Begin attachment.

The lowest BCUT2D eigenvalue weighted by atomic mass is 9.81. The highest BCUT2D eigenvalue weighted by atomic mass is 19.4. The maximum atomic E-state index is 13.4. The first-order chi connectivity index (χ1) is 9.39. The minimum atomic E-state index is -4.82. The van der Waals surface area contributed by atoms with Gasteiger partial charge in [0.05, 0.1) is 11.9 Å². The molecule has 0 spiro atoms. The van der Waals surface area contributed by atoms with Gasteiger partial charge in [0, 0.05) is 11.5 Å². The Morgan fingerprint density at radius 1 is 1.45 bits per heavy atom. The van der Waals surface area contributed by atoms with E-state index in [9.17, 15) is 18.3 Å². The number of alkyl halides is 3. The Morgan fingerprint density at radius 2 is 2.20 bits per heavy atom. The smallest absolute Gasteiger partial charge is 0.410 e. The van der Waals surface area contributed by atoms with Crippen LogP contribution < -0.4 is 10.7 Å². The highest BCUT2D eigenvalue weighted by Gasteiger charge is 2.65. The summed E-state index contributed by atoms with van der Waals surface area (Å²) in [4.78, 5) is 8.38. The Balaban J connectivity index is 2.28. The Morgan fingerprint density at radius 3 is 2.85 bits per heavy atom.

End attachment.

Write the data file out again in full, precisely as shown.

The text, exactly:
The lowest BCUT2D eigenvalue weighted by atomic mass is 9.81. The highest BCUT2D eigenvalue weighted by atomic mass is 19.4. The maximum atomic E-state index is 13.4. The first-order chi connectivity index (χ1) is 9.39. The minimum atomic E-state index is -4.82. The van der Waals surface area contributed by atoms with Gasteiger partial charge in [0.05, 0.1) is 11.9 Å². The molecule has 0 spiro atoms. The van der Waals surface area contributed by atoms with Gasteiger partial charge in [0, 0.05) is 11.5 Å². The Morgan fingerprint density at radius 1 is 1.45 bits per heavy atom. The van der Waals surface area contributed by atoms with E-state index in [9.17, 15) is 18.3 Å². The number of alkyl halides is 3. The Morgan fingerprint density at radius 2 is 2.20 bits per heavy atom. The smallest absolute Gasteiger partial charge is 0.410 e. The van der Waals surface area contributed by atoms with Crippen LogP contribution < -0.4 is 10.7 Å². The highest BCUT2D eigenvalue weighted by Gasteiger charge is 2.65. The summed E-state index contributed by atoms with van der Waals surface area (Å²) in [4.78, 5) is 8.38. The Balaban J connectivity index is 2.28. The Morgan fingerprint density at radius 3 is 2.85 bits per heavy atom.